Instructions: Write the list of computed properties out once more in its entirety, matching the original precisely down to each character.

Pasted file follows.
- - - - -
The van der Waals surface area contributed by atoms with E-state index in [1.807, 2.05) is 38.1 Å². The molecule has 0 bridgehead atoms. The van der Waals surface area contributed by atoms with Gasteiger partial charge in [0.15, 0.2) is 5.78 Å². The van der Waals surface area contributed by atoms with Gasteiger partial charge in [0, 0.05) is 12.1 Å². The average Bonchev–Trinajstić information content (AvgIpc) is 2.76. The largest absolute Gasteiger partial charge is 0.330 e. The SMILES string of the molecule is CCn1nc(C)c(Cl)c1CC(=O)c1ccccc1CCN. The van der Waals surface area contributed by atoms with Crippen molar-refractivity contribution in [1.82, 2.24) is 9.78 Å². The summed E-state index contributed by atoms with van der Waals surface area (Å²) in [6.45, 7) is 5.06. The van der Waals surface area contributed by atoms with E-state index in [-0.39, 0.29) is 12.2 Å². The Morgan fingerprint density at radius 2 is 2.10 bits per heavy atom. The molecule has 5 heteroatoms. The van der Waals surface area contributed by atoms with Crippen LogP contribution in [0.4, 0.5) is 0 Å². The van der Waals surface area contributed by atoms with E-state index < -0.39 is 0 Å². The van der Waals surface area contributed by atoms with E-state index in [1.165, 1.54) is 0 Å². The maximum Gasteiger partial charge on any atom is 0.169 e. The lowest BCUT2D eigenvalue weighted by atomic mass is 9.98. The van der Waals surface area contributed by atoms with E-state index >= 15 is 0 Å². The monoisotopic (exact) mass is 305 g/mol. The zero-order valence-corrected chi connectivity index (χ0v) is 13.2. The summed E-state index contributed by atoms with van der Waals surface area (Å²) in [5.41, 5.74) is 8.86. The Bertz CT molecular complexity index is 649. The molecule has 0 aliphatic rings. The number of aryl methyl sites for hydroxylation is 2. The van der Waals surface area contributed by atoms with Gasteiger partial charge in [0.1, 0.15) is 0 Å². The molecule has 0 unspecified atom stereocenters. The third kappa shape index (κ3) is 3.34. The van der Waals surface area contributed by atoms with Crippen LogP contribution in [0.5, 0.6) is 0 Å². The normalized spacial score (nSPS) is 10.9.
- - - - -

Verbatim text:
The van der Waals surface area contributed by atoms with E-state index in [1.807, 2.05) is 38.1 Å². The molecule has 0 bridgehead atoms. The van der Waals surface area contributed by atoms with Gasteiger partial charge in [0.15, 0.2) is 5.78 Å². The van der Waals surface area contributed by atoms with Gasteiger partial charge in [0, 0.05) is 12.1 Å². The average Bonchev–Trinajstić information content (AvgIpc) is 2.76. The largest absolute Gasteiger partial charge is 0.330 e. The SMILES string of the molecule is CCn1nc(C)c(Cl)c1CC(=O)c1ccccc1CCN. The van der Waals surface area contributed by atoms with Crippen molar-refractivity contribution in [1.82, 2.24) is 9.78 Å². The summed E-state index contributed by atoms with van der Waals surface area (Å²) in [6.45, 7) is 5.06. The van der Waals surface area contributed by atoms with E-state index in [-0.39, 0.29) is 12.2 Å². The Morgan fingerprint density at radius 2 is 2.10 bits per heavy atom. The molecule has 5 heteroatoms. The van der Waals surface area contributed by atoms with Crippen LogP contribution in [0.4, 0.5) is 0 Å². The van der Waals surface area contributed by atoms with E-state index < -0.39 is 0 Å². The van der Waals surface area contributed by atoms with E-state index in [1.165, 1.54) is 0 Å². The maximum Gasteiger partial charge on any atom is 0.169 e. The lowest BCUT2D eigenvalue weighted by atomic mass is 9.98. The van der Waals surface area contributed by atoms with E-state index >= 15 is 0 Å². The monoisotopic (exact) mass is 305 g/mol. The zero-order valence-corrected chi connectivity index (χ0v) is 13.2. The summed E-state index contributed by atoms with van der Waals surface area (Å²) in [5.41, 5.74) is 8.86. The Bertz CT molecular complexity index is 649. The molecule has 0 aliphatic rings. The number of aryl methyl sites for hydroxylation is 2. The van der Waals surface area contributed by atoms with Gasteiger partial charge in [0.1, 0.15) is 0 Å². The molecule has 0 unspecified atom stereocenters. The third kappa shape index (κ3) is 3.34. The van der Waals surface area contributed by atoms with Crippen LogP contribution in [0.5, 0.6) is 0 Å². The normalized spacial score (nSPS) is 10.9.